10 Comments

Filed under Books, Cycling, Nonfiction

10 responses to “Frances Willard is my hero

  1. That’s a great quote. Does the book give much biographical information? She seems like such an independent spirit I’m not at all surprised that she was also a suffragette. You might have already mentioned this when you got the book–was she American or British?

  2. This book seems destined for you. I’ve thoroughly enjoyed your comments and think much of what the author says can be applied to life in general, but Willard’s love for the bicycle combined with her intellect and the courage to separate herself from the crowd at that particular time give her a particular charm.

  3. Edd

    With a light sigh, I would love to have known Francis Willard in my younger years. She would have given me the courage to continue as one of the first walk-on College soccer-style football placekickers in the early sixties. Dorothy I can see exactly why she is your Hero…

  4. I like that, wobbly mind equals wobbly wheel. It works with more than bicycles. Willard was a smart woman.

  5. She sounds quite a star, doesn’t she? I wish I had half her nerve – or half her willpower!

  6. Danielle — she was American. The book doesn’t have much biographical information, but I’ve been finding out more from other sources, and there is a biography available — it might be fun to check it out.

    Jenclair — I’m glad you’ve enjoyed them! And you’re right, it’s the perfect book for me. Willard WAS so courageous, and that characteristic shines through in this book.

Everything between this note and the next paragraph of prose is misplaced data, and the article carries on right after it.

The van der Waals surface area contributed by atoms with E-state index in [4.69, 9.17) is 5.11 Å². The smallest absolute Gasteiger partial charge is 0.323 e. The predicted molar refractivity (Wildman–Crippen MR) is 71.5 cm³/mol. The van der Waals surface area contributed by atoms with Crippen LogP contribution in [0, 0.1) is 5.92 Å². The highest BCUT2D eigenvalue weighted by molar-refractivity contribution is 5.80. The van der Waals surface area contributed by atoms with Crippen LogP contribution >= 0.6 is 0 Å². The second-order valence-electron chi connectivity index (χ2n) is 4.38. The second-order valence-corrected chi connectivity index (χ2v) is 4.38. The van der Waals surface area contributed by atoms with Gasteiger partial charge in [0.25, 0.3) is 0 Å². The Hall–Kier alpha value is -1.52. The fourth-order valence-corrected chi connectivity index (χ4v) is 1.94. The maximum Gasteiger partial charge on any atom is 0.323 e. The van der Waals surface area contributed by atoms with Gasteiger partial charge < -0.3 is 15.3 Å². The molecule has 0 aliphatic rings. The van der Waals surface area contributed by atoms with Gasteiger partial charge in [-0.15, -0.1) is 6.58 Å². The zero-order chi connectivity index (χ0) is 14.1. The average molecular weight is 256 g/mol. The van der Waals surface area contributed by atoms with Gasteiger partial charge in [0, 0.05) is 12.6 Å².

Edd — we can all learn from her courage, can’t we? :)

    Stefanie — smart, indeed. I do like her riffs on life and humanity and morality — she’s so good at drawing lessons from her experiences.

    Litlove — me too!

  7. Thank you for being so accommodating to my wishes. I, for one, won’t mind a daily post on Frances Willard at all. I think she’s becoming my hero, too, and I don’t even bike. (I also think I’m going to have to add the book to my TBR list after all. Or maybe I can just read it sometime when I come to visit you.) This is just a terrific quote. Makes me think about the way the mind interferes with so much of what we do. Meanwhile, “lazy” is not a word I would use to describe you and your relationship to your bicycle.

  8. You’d be welcome to read it when you come to visit us! (And do come visit us!) I’ll be posting on Willard again soon, I’m sure …

  9. I stumbled onto a picture of Frances Willard riding her bicycle and was entranced. I’m a children’s book author and published a book for young readers–BICYCLE MADNESS (Holt) that is filled with FW’s real words and actions and the effect she has on a young girl (made up). Jane Kurtz

  10. Very interesting — thanks for commenting. Frances Willard is a wonderful source of inspiration I can see!